1. Changes in behaviour
Abuse can lead to many changes in behaviour. Abused children often appear scared, anxious, depressed, withdrawn or more aggressive.
2. Returning to earlier behaviours
Abused children may display behaviours shown at earlier ages, such as thumb-sucking, bed-wetting, fear of the dark or fear of strangers. For some children, even loss of acquired language or memory problems may be an issue.
3. FEAR OF GOING HOME
Abused children may express apprehension or anxiety about leaving school or about going places with the person who is abusing them or exhibit an unusual fear of a familiar person or place.
4. CHANGES IN EATING
The stress, fear and anxiety caused by abuse can lead to changes in a child’s eating behaviours, which may result in weight gain or weight loss.
5. Changes in sleeping
Abused children may have frequent nightmares or have difficulty falling asleep and as a result may appear tired or fatigued.
6. Changes in school performance & attendance
Abused children may have difficulty concentrating in school or have excessive absences, sometimes due to adults trying to hide the child’s injuries from authorities.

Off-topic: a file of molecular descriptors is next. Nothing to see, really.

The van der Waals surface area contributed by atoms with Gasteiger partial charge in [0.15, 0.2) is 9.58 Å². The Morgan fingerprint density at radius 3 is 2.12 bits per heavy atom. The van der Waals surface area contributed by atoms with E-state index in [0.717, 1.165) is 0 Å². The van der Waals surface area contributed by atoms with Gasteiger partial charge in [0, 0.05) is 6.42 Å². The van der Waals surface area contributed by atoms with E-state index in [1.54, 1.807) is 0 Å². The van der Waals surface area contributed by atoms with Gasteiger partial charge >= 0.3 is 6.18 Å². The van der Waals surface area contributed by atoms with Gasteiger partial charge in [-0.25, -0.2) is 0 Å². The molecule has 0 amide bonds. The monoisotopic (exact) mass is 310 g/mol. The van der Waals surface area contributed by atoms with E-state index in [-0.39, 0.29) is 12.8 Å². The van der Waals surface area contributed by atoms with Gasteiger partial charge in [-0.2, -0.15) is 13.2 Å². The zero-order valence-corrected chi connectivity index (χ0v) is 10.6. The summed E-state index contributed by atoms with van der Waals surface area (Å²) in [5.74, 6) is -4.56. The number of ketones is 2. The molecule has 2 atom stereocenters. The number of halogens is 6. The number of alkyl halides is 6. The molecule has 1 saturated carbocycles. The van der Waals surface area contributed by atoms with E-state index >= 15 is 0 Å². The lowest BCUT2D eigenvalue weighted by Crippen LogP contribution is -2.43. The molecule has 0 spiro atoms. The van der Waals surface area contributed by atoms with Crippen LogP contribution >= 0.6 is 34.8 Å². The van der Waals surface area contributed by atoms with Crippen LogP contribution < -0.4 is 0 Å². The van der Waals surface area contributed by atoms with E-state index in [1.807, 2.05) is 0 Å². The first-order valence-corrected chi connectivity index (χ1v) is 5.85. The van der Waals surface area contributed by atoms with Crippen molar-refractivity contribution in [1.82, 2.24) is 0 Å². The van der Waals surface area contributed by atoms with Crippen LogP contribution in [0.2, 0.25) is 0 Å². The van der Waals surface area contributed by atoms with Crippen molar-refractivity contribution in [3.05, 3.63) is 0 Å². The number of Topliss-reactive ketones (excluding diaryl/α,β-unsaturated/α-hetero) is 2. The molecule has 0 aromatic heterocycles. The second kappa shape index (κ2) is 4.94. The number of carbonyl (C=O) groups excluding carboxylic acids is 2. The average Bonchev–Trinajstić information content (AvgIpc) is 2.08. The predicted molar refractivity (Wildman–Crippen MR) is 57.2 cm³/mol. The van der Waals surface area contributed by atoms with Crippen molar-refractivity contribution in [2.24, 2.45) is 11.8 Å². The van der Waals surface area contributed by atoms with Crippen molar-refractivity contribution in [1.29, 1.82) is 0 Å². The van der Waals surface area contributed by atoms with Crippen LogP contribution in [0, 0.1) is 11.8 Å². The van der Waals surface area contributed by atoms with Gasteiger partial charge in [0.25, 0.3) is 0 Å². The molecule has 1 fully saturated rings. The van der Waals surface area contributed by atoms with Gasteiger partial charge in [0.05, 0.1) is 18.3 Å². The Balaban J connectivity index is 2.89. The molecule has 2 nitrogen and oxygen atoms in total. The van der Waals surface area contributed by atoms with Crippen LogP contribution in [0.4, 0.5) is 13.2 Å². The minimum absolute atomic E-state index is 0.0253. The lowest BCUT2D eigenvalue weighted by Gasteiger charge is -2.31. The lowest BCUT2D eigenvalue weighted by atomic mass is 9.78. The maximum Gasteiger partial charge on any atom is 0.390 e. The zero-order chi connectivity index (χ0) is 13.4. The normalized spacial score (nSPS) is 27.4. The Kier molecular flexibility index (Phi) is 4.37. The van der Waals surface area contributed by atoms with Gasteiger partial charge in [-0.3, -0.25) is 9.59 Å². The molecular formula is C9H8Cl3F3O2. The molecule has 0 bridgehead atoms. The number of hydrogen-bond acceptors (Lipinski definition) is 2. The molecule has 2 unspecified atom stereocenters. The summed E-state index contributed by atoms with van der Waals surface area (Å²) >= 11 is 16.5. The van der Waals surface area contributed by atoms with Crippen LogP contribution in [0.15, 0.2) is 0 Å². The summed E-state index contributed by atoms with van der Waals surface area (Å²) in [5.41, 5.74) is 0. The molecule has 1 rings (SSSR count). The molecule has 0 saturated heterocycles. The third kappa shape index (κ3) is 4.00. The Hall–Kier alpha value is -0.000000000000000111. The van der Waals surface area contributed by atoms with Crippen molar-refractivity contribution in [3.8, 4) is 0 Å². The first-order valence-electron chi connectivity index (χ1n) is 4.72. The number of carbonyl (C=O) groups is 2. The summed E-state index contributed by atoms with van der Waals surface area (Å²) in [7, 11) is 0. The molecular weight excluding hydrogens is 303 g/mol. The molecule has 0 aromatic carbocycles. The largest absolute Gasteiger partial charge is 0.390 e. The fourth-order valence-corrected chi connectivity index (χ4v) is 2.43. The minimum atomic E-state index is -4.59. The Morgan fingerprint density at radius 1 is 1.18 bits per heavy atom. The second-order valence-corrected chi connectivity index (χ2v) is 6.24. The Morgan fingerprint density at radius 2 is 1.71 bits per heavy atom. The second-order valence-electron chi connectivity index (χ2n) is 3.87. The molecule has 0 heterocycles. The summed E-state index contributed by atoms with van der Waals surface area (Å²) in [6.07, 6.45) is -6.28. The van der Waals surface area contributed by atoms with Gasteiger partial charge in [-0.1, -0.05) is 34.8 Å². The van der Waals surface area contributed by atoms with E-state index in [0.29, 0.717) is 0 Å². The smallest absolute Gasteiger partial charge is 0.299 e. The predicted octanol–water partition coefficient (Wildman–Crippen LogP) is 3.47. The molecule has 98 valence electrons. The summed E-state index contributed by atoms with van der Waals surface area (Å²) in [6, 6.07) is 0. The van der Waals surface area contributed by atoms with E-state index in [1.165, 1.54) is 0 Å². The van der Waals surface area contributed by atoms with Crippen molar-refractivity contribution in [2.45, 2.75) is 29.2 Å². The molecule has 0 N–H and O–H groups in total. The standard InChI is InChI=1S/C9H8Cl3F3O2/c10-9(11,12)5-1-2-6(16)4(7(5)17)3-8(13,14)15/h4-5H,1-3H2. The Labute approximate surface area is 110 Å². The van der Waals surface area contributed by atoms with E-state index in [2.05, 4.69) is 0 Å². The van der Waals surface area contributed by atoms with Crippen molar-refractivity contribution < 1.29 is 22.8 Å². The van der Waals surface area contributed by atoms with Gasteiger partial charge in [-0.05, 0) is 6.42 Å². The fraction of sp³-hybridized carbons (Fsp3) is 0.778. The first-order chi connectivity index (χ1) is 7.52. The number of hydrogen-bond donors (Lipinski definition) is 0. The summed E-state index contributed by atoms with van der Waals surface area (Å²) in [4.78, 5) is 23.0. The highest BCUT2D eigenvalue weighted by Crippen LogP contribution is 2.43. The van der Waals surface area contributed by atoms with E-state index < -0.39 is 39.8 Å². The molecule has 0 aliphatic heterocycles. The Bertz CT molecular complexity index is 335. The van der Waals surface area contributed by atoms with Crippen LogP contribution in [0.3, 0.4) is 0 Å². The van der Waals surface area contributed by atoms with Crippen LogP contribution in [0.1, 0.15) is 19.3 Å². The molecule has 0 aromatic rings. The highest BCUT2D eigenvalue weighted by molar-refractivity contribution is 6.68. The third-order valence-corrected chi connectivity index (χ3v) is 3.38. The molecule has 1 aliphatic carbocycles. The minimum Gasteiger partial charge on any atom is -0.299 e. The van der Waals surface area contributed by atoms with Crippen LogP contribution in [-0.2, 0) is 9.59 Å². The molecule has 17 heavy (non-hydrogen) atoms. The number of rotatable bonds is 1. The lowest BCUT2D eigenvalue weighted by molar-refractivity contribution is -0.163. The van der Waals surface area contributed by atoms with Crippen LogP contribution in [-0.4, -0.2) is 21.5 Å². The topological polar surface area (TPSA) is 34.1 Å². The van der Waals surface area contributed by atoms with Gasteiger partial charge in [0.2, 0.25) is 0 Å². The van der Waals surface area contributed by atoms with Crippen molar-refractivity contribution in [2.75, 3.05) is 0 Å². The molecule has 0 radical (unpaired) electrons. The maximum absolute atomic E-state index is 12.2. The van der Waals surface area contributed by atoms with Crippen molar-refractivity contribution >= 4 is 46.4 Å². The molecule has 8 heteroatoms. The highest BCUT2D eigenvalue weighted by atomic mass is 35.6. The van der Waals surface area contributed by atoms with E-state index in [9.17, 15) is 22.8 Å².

7. Lack of personal care or hygiene
Abused and neglected children may appear uncared for. They may present as consistently dirty and have severe body odour, or they may lack sufficient clothing for the weather.
8. Risk-taking behaviours
Young people who are being abused may engage in high-risk activities such as using drugs or alcohol or carrying a weapon.
George Jones Child Advocacy Centre
2 Wungong Road (Corner Church Ave)
Armadale WA 6112
9. Inappropriate sexual behaviours
Children who have been sexually abused may exhibit overly sexualised behaviour or use explicit sexual language and may exhibit symptoms of a genital infection.
10. Unexplained injuries
Children who have been physically abused may exhibit unexplained burns or bruises in the shape of objects. You may also hear unconvincing explanations of a child’s injuries.